The Fall of the House of Dixie: Amending Civil War Narrative

Dixie HCby Bruce Levine, author of The Fall of the House of Dixie (Random House, January 2013).

The first five commenters will receive a free copy of The Fall of the House of Dixie.  Email us at rhacademic@randomhouse.com with your mailing address.

In a recent national survey, nearly half of all those queried denied that slavery was the main cause of the U.S. Civil War. And that view is gaining, not losing, ground. Among younger people polled (those under 30 years of age), fully 60% responded that way. Many university students share that view. Like so many other modern Americans, they have come to regard the Civil War as a dramatic conflict in military terms, one filled with derring-do and pathos, but one without much larger meaning or import. They are therefore surprised to learn not only that slavery brought on the Civil War but also why and how the defense of the national Union led to slavery’s destruction. As we now observe the 150th anniversaries of the Civil War and the Emancipation Proclamation, these questions are in the public view more than at any time in the recent past. I wrote The Fall of the House of Dixie in part to clarify those subjects and to place them where they belong—at the center of the Civil War narrative.

In 1860–61, leaders of both the Union and the Confederacy knew and said that it was precisely the sharpening dispute over slavery’s future that was leading most slave states to try to break from (and so break up) the U.S., initiating the bloodiest war in the nation’s history to accomplish that goal. In his inaugural address, “One section of our country believes slavery is right, and ought to be extended,” Abraham Lincoln noted, “while the other believes it is wrong, and ought not to be extended. This is the only substantial dispute.” The Confederacy’s secretary of state agreed. Southern whites had decided, he wrote, that the swift growth of the anti-slavery Republican Party threatened “to destroy their social system.” “With interests of such overwhelming magnitude imperiled,” Jefferson Davis explained, “the people of the Southern States were driven . . . to the adoption of some course of action to avert the danger.” If the preservation of “those interests” and that “social system” required war, Confederates added, so be it.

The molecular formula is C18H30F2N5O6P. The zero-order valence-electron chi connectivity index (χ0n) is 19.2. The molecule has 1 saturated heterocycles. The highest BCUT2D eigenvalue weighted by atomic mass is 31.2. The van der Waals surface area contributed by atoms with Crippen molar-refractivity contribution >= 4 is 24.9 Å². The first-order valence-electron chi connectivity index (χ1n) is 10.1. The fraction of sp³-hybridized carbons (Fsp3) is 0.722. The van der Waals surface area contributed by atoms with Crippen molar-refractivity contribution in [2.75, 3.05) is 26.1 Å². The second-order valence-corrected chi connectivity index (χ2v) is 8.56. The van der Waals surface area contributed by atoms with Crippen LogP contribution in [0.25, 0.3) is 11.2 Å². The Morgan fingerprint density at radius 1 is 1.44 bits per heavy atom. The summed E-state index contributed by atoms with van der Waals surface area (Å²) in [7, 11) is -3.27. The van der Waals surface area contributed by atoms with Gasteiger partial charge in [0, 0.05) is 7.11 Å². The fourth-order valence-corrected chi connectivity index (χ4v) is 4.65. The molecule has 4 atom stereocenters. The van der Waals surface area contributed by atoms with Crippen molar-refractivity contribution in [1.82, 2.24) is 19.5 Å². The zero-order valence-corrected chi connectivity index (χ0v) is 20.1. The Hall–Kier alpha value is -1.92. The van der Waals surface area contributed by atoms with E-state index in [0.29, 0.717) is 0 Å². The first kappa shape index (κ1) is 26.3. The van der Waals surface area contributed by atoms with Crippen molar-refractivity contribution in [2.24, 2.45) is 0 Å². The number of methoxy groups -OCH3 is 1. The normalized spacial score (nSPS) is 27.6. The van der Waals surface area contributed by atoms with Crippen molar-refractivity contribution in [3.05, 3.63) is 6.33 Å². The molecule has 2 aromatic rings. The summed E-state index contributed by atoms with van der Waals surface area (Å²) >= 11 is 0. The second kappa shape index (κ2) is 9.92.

But that war yielded results drastically different from those its leaders intended. Abraham Lincoln’s Union government initially hoped to quell the rebellion quickly and without laying hands on the institution of slavery. But what the former slave and abolitionist leader Frederick Douglass called “the inexorable logic of events” eventually compelled a change of course. The logic of the situation taught Lincoln and his party that military victory required an attack on slavery and the recruitment of former slaves as laborers and then as soldiers in the Union cause. And in the event, as Lincoln noted repeatedly, the active aid of almost 200,000 black soldiers and sailors proved crucial to the rebellion’s defeat. The emancipation and recruitment of these people, Lincoln explained, was “the only” policy that could “can or could save the Union. Any substantial departure from it insures the success of the rebellion.”

This war-spawned dynamic ultimately led to the constitutional liberation of all slaves living anywhere in the United States and to the outlawing of slavery per se as an institution. Thus, a conflict that slave owners initiated to preserve slavery ultimately abolished it far earlier and more radically than could have occurred otherwise. That war also wiped out much of the Southern elite’s wealth and broke its once-powerful grip on national government. This fundamental transformation of social and political reality represented (as many at the time recognized) a second American revolution. The story of how that occurred must form a key building block of any real understanding of this country’s history. In that context, I invite you to consider using my book to engage your students as they encounter this defining era.

Bruce Levin is the J. G. Randall Distinguished Professor of History at the University of Illinois. An associate editor of the Civil War magazine North and South, he has published three books on the Civil War era.

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